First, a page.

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Check your email effectively and regain control over your life

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This article is based on the free eBook “Develop your time management skills”

The habit that employees have of checking email in the mornings, evenings and weekends has not gone unnoticed by employers. Many of them are more lenient on lateness as a result. But the scales tip in favor of the employers since 80% of those managers interviewed feel they could call employees at home at night.

Mozy Inc., a U.S. – based company surveyed 500 employers and 500 employees in France, Germany, Ireland, UK and the USA. The bottom line is that along with the technology and the flexibility of the workday comes the expectation that employees are “open for business” during off hours.

For those employees who live by the “To Do” list, your life itself may become one as well – an endless one that expands your working day and shrink your personal life. You must take action to prevent this from happening. Start now by putting the following tips into action.

Time management through self-discipline

The first step in controlling our time and our lives is to accept responsibility for what is happening to us – and to decide to change it. Self-discipline or self-control is simply the power to do something when it is easier not to do it.

Self-discipline has a greater impact on how we manage our time than any other strategy. It is needed in order to form good habits, to defeat procrastination, stay organized, and to reap the benefits of delayed gratification.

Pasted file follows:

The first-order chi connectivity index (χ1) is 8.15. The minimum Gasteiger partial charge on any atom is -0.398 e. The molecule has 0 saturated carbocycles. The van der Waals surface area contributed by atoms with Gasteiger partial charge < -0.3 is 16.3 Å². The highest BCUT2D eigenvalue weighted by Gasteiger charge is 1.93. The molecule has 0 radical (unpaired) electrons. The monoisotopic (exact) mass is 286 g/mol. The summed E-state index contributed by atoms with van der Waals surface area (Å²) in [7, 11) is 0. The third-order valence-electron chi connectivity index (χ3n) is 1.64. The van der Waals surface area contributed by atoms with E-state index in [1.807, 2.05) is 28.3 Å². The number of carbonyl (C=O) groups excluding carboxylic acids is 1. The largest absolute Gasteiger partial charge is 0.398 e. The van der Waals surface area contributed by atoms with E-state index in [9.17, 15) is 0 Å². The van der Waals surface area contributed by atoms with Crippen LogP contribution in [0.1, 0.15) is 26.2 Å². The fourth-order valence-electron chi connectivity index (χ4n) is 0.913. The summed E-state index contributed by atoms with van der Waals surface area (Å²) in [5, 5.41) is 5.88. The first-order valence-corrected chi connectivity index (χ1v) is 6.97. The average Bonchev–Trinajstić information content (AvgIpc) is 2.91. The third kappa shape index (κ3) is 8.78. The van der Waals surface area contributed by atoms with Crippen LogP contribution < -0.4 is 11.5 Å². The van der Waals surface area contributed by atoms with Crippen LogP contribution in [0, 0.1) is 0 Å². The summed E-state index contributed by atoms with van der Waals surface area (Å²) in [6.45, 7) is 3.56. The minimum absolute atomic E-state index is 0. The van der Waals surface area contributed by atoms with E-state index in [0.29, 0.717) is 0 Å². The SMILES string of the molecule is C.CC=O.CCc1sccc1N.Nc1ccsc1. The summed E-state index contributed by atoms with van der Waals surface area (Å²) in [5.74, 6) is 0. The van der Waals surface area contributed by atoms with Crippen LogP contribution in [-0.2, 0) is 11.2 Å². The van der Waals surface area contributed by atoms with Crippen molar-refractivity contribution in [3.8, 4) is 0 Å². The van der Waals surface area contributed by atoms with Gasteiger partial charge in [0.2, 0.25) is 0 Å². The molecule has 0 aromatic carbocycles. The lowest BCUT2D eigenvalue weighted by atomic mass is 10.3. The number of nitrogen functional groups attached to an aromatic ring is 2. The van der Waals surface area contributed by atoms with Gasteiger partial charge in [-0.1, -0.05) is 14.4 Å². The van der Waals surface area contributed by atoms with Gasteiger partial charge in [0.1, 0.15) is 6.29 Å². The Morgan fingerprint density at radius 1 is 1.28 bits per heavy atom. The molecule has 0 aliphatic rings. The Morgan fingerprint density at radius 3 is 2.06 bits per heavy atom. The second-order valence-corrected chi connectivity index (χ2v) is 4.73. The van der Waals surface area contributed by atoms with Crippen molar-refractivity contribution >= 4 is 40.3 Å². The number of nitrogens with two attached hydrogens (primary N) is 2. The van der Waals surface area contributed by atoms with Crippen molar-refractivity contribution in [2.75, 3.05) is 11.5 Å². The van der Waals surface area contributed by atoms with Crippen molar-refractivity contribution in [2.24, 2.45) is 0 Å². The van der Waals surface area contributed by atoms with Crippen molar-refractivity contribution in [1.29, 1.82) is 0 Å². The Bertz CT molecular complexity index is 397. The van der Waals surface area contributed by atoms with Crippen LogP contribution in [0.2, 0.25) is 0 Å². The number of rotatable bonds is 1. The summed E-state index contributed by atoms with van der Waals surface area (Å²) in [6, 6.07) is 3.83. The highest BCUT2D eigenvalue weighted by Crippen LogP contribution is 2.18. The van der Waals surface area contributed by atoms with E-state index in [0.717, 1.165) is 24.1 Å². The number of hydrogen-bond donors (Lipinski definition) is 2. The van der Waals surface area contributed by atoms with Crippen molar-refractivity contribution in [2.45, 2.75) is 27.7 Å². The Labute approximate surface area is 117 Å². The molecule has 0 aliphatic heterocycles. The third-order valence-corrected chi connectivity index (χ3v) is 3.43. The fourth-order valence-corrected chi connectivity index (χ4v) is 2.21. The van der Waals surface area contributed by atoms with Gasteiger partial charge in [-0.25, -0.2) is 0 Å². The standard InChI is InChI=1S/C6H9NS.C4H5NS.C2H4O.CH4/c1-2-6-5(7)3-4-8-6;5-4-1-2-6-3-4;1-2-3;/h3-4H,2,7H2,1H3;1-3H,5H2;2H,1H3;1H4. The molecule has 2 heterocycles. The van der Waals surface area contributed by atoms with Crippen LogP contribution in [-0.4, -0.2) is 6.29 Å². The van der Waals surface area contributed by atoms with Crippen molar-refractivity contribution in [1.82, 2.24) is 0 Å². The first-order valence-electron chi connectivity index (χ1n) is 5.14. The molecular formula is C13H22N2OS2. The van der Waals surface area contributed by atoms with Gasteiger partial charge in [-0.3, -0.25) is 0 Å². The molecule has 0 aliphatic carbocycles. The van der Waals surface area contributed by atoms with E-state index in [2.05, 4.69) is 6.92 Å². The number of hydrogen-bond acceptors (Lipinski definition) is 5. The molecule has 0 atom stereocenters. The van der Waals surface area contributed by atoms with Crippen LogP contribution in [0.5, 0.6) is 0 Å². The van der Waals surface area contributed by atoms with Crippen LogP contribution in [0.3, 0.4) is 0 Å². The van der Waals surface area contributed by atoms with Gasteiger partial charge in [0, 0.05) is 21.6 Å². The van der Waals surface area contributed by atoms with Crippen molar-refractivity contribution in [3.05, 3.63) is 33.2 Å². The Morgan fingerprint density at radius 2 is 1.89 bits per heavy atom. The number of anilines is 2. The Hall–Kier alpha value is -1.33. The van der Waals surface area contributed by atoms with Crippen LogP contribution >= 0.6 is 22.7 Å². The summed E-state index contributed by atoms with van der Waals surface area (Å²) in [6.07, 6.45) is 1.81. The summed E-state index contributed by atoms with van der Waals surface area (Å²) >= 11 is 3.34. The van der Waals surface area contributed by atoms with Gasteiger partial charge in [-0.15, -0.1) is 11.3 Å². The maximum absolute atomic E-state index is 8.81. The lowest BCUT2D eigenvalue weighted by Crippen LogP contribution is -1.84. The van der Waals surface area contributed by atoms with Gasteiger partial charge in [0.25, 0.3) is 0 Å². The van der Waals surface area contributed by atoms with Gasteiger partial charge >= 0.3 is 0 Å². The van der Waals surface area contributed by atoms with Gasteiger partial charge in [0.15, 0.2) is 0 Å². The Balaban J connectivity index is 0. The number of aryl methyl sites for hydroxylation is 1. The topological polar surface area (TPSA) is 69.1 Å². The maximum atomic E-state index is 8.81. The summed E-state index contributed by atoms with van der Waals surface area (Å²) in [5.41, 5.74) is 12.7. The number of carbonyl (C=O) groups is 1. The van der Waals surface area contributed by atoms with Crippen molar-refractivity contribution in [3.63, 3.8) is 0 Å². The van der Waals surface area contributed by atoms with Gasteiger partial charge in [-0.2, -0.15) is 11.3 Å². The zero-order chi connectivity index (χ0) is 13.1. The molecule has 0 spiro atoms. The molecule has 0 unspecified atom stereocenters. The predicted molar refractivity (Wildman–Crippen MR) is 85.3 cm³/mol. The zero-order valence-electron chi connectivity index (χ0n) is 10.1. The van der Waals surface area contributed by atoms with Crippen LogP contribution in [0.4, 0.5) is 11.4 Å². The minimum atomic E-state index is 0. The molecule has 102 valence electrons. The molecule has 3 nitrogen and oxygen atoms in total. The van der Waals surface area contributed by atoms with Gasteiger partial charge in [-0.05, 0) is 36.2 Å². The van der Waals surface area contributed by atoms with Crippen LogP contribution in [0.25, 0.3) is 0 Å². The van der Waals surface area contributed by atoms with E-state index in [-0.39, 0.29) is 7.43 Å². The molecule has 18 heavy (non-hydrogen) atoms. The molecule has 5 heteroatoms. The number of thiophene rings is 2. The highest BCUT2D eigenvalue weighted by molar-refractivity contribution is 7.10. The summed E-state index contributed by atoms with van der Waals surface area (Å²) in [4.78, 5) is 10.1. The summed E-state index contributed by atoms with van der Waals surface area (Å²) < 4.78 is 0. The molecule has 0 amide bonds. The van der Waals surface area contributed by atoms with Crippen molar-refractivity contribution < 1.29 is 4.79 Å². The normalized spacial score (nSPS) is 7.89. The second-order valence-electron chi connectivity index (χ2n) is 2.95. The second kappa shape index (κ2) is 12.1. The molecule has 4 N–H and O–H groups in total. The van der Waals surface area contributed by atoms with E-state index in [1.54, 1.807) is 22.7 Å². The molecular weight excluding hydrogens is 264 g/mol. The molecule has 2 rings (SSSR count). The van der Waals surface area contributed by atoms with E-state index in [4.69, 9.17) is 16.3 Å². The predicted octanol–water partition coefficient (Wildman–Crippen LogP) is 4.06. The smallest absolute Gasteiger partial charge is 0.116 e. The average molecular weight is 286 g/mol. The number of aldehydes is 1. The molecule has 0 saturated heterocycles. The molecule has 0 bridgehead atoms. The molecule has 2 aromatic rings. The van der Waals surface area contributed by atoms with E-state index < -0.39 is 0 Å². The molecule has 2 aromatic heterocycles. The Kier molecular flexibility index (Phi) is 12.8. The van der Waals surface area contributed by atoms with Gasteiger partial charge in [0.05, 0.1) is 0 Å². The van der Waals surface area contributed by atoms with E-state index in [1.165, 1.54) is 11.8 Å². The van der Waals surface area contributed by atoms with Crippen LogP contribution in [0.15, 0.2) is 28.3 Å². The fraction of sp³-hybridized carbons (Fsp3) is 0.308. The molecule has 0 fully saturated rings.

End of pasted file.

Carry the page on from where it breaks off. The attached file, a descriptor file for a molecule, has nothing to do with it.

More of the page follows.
We must make small changes first. Don’t make it difficult for yourself if you initially lack self-discipline. Build it gradually. For example, if you’re checking email consistently throughout the day, decide to check it four or five times a day, at specific times. Say, first thing in the morning, mid-morning, noon, mid-afternoon and evening. Once you have a routine, cut out the early morning, evening and Sunday sessions – and so on – until you have complete control. You will tend to cheat a little at first, and backslide, and that’s OK. You are building a habit, and if you persist, it will become easier to maintain self-discipline.

Schedule enough time, do not just quickly review your emails

Assume you check email ten times per day, spending ten minutes each time for a total of one hour, forty minutes. During this time let’s say you can handle 50 emails – either replying, deleting, forwarding etc. Instead, if you check your email four times a day, and spend 20 minutes each time, for a total of 1 hour, 20 minutes, during this total time you would probably be able to handle the same 50 emails. But you have done it in 20 minutes less time.